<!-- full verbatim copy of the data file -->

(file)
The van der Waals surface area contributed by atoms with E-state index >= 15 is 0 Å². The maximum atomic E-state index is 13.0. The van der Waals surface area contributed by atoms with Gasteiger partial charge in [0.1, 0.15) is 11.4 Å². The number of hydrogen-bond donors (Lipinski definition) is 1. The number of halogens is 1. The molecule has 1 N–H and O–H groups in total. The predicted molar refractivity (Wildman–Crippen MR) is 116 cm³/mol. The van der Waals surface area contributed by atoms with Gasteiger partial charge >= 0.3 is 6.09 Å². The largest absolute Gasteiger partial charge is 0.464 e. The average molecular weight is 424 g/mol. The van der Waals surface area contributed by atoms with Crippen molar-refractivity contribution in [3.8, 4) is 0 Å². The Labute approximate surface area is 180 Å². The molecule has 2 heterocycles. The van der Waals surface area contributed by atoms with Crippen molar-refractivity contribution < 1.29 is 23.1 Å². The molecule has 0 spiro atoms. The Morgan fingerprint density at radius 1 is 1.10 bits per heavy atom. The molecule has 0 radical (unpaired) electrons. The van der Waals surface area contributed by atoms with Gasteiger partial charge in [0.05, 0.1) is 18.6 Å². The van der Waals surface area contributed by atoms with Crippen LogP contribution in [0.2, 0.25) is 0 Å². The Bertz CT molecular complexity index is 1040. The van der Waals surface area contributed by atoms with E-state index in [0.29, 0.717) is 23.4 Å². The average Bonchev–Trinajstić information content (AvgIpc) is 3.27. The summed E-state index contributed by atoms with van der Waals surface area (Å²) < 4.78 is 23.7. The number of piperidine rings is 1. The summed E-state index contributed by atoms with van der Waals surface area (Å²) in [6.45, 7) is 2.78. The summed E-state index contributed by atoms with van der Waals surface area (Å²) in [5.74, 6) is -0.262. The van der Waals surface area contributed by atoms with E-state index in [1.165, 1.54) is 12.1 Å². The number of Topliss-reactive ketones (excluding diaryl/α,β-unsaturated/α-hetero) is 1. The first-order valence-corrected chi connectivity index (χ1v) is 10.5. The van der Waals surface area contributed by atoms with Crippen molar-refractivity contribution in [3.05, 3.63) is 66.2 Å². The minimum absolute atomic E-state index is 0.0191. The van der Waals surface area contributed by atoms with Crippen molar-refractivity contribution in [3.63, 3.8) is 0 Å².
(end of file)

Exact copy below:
The van der Waals surface area contributed by atoms with E-state index >= 15 is 0 Å². The maximum atomic E-state index is 13.0. The van der Waals surface area contributed by atoms with Gasteiger partial charge in [0.1, 0.15) is 11.4 Å². The number of hydrogen-bond donors (Lipinski definition) is 1. The number of halogens is 1. The molecule has 1 N–H and O–H groups in total. The predicted molar refractivity (Wildman–Crippen MR) is 116 cm³/mol. The van der Waals surface area contributed by atoms with Gasteiger partial charge >= 0.3 is 6.09 Å². The largest absolute Gasteiger partial charge is 0.464 e. The average molecular weight is 424 g/mol. The van der Waals surface area contributed by atoms with Crippen molar-refractivity contribution in [3.8, 4) is 0 Å². The Labute approximate surface area is 180 Å². The molecule has 2 heterocycles. The van der Waals surface area contributed by atoms with Crippen molar-refractivity contribution < 1.29 is 23.1 Å². The molecule has 0 spiro atoms. The Morgan fingerprint density at radius 1 is 1.10 bits per heavy atom. The molecule has 0 radical (unpaired) electrons. The van der Waals surface area contributed by atoms with Gasteiger partial charge in [0.05, 0.1) is 18.6 Å². The van der Waals surface area contributed by atoms with Crippen LogP contribution in [0.2, 0.25) is 0 Å². The Bertz CT molecular complexity index is 1040. The van der Waals surface area contributed by atoms with E-state index in [0.29, 0.717) is 23.4 Å². The average Bonchev–Trinajstić information content (AvgIpc) is 3.27. The summed E-state index contributed by atoms with van der Waals surface area (Å²) < 4.78 is 23.7. The number of piperidine rings is 1. The summed E-state index contributed by atoms with van der Waals surface area (Å²) in [6.45, 7) is 2.78. The summed E-state index contributed by atoms with van der Waals surface area (Å²) in [5.74, 6) is -0.262. The van der Waals surface area contributed by atoms with E-state index in [1.165, 1.54) is 12.1 Å². The number of Topliss-reactive ketones (excluding diaryl/α,β-unsaturated/α-hetero) is 1. The first-order valence-corrected chi connectivity index (χ1v) is 10.5. The van der Waals surface area contributed by atoms with Crippen molar-refractivity contribution in [3.05, 3.63) is 66.2 Å². The minimum absolute atomic E-state index is 0.0191. The van der Waals surface area contributed by atoms with Crippen molar-refractivity contribution in [3.63, 3.8) is 0 Å².